Posts Tagged ‘layers

27
Sep
10

Thinking of layers

“We see things not as they are. We see things as we are.” — Anais Nin

This quote mirrors my thought that “we photograph as we are”.  As I am preparing to depart for a long trip through Eastern Europe, I am thinking about who I am and how that will manifest in my photographs. Because of my long interest in the history of World War II and the resulting human and cultural destruction, I will be visiting a number of areas that were filled with violence and hate.  This energy is the opposite of what I try to photograph.  So who will I be, and what photographs will I make in these locations?  The short answer:  I don’t know.  The deeper thought: I suspect that I will excavate a few layers in my seeing and in my soul.

In preparation for the trip, I’ve been doing some housecleaning of my files.  I came across two images from last fall….images I failed to appreciate at the time so they were marked for deletion. Looking at them now I find that I am enjoying the motion and the layers in the images.  The concept is not new, but I like the way the abstract nature brings forward the structure that underlies the scene.  In the second image I can sense a bit of the style of the brushwork in Cezanne’s series from Mont Sainte Victoire. Recognizing this prompted me to look again at an image of a reflection from later in that same fall. In the reflected image I had immediately recognized the resemblance….why hadn’t I seen it in the earlier images?

My thought is that we see things differently as we grow, age, change, mature….or perhaps, excavate layers.  I’m looking forward to fall as it is my favorite season.  This fall promises to be memorable.  The quote that opened the blog post has especially poignant meaning when viewed through the lens of history, especially the history of human conflict and war. I hope you’ll check the blog for images and the archaeology of my trip.

23
Jan
10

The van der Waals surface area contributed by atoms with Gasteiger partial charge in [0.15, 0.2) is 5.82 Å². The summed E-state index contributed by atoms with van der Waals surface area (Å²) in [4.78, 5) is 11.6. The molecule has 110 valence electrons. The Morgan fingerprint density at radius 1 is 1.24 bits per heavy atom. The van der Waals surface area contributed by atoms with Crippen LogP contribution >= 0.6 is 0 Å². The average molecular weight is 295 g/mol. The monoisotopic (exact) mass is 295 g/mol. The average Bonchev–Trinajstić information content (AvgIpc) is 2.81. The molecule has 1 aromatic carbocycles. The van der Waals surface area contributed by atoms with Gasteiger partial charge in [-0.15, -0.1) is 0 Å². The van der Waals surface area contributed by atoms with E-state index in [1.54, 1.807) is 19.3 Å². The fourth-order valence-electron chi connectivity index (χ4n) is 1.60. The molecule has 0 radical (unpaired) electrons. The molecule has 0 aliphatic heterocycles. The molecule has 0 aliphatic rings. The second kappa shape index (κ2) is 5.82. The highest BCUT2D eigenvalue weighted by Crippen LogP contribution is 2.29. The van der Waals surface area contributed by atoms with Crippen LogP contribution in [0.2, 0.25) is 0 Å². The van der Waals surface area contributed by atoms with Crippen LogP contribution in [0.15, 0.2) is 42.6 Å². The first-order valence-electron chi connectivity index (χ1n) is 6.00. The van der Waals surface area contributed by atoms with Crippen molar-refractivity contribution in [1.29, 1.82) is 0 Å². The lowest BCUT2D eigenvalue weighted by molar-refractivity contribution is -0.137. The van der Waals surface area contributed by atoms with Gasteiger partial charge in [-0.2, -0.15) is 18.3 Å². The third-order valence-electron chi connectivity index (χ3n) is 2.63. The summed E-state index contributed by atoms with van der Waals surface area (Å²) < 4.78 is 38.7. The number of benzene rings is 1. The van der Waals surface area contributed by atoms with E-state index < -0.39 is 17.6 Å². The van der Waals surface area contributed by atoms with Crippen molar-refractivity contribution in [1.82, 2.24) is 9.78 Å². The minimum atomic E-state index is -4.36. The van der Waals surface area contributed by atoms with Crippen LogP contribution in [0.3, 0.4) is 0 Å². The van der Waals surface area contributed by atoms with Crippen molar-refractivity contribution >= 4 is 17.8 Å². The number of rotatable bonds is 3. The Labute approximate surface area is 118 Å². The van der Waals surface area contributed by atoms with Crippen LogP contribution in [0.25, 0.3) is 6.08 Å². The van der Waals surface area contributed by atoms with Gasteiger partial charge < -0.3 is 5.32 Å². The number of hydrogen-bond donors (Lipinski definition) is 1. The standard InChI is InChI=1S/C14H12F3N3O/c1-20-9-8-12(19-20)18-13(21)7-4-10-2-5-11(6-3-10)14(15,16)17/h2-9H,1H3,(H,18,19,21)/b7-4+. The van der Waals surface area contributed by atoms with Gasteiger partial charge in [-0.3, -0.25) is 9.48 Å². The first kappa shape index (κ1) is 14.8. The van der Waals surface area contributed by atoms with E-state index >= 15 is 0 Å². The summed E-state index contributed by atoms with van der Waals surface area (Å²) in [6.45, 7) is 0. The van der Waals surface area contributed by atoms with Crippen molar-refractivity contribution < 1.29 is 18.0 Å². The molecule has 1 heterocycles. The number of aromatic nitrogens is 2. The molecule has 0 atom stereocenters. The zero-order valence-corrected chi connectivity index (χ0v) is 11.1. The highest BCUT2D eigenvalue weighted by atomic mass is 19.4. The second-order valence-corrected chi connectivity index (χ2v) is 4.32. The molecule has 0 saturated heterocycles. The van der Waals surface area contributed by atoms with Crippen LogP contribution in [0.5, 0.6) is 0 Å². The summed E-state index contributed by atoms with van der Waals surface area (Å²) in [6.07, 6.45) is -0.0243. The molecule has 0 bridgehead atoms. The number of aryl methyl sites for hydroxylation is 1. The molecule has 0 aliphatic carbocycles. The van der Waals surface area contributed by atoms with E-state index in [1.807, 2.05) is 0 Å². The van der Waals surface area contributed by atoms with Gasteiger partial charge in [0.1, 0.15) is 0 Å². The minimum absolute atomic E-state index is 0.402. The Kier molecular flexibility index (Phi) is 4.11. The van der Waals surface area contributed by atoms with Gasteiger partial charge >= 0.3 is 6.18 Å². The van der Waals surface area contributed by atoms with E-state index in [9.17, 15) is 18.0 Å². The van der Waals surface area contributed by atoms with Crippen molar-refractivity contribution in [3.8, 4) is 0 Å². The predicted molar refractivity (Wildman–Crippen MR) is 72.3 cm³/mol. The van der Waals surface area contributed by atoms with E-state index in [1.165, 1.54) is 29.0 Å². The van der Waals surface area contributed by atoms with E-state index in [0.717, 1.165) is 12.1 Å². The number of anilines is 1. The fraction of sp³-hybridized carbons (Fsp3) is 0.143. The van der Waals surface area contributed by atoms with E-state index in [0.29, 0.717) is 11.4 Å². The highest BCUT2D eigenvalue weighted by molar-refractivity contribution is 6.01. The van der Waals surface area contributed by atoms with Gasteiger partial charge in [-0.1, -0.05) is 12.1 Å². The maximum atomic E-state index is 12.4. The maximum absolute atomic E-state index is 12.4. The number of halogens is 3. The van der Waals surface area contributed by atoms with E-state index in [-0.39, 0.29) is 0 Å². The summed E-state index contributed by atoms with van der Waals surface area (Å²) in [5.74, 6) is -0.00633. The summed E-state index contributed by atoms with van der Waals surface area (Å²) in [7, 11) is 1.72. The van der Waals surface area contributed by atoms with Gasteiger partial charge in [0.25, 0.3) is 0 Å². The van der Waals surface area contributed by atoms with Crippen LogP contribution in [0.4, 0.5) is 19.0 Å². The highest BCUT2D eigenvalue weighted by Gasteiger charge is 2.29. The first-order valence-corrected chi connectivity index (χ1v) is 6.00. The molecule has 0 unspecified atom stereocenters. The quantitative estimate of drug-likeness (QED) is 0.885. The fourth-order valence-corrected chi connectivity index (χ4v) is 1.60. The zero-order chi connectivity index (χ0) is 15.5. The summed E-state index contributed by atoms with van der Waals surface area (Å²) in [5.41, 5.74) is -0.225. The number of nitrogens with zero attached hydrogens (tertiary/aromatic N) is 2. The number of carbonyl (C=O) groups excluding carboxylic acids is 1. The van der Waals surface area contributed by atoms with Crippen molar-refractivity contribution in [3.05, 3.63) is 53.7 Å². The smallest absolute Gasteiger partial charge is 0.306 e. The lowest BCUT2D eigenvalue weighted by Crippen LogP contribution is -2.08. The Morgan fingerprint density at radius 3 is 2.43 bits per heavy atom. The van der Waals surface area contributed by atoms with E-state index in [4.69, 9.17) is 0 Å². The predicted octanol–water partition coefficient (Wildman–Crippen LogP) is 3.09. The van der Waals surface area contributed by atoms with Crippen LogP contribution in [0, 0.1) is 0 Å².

on shepherds and breathing life into art

Without tradition, art is a flock of sheep without a shepherd. Without innovation, it is a corpse.
Winston Churchill   

Family and close friends know that I am an ardent admirer of Winston Churchill.  Aside from his magnificent careers in politics and literature and that little matter of holding the candle for the free world for a time, Mr. Churchill was  a prolific and accomplished painter.  He had the ability to stop whatever he was doing and totally focus on his painting when he felt the need to step back from his tremendous burdens.  It was a comfort and a tonic to him his entire adult life.  Photography and writing give me that gift….now I’m going to add some bubbles. 

I’ve written about the impact that painting has on my photography and the way it opens my eyes and heart to see things new.  The visual history and legacies that have been left to us by artists since time began can inform and help to shape new work.  While reading a poem by Pablo Neruda, I saw an illustration today that I liked very much.  It has triggered my desire expand my thinking when I am photographing to consider subjects for other uses; for example textures as overlays, or patterns to give structure…and images, like poetry, as allusions.  This is not revolutionary, but it will help me to widen my field of view and express something that is new to me.   With Uelsmann and Caponigro and other masters in the field as shepherds, I’ll breathe some more life into my own journey. 

These are my first attempts to see with the idea of joining elements.




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